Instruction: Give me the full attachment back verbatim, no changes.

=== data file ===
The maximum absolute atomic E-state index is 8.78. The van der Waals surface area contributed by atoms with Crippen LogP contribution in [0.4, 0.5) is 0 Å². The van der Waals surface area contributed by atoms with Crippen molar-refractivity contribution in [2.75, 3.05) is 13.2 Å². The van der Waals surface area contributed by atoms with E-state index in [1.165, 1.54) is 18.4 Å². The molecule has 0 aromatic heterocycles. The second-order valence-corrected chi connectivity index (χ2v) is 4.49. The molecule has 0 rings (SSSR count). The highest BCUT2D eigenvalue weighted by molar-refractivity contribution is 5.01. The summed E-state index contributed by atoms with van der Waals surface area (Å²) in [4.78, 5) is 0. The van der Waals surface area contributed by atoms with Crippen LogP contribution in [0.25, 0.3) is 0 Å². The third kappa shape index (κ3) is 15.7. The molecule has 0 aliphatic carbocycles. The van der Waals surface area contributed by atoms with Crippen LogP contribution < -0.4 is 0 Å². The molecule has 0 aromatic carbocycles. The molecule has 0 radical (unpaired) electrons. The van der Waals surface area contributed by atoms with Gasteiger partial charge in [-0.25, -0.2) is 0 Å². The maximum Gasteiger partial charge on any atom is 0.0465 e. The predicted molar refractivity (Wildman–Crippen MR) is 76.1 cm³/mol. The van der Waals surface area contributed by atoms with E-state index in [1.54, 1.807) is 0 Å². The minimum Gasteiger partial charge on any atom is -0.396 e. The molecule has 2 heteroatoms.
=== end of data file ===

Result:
The maximum absolute atomic E-state index is 8.78. The van der Waals surface area contributed by atoms with Crippen LogP contribution in [0.4, 0.5) is 0 Å². The van der Waals surface area contributed by atoms with Crippen molar-refractivity contribution in [2.75, 3.05) is 13.2 Å². The van der Waals surface area contributed by atoms with E-state index in [1.165, 1.54) is 18.4 Å². The molecule has 0 aromatic heterocycles. The second-order valence-corrected chi connectivity index (χ2v) is 4.49. The molecule has 0 rings (SSSR count). The highest BCUT2D eigenvalue weighted by molar-refractivity contribution is 5.01. The summed E-state index contributed by atoms with van der Waals surface area (Å²) in [4.78, 5) is 0. The van der Waals surface area contributed by atoms with Crippen LogP contribution in [0.25, 0.3) is 0 Å². The third kappa shape index (κ3) is 15.7. The molecule has 0 aliphatic carbocycles. The van der Waals surface area contributed by atoms with Crippen LogP contribution < -0.4 is 0 Å². The molecule has 0 aromatic carbocycles. The molecule has 0 radical (unpaired) electrons. The van der Waals surface area contributed by atoms with Gasteiger partial charge in [-0.25, -0.2) is 0 Å². The maximum Gasteiger partial charge on any atom is 0.0465 e. The predicted molar refractivity (Wildman–Crippen MR) is 76.1 cm³/mol. The van der Waals surface area contributed by atoms with E-state index in [1.54, 1.807) is 0 Å². The minimum Gasteiger partial charge on any atom is -0.396 e. The molecule has 2 heteroatoms.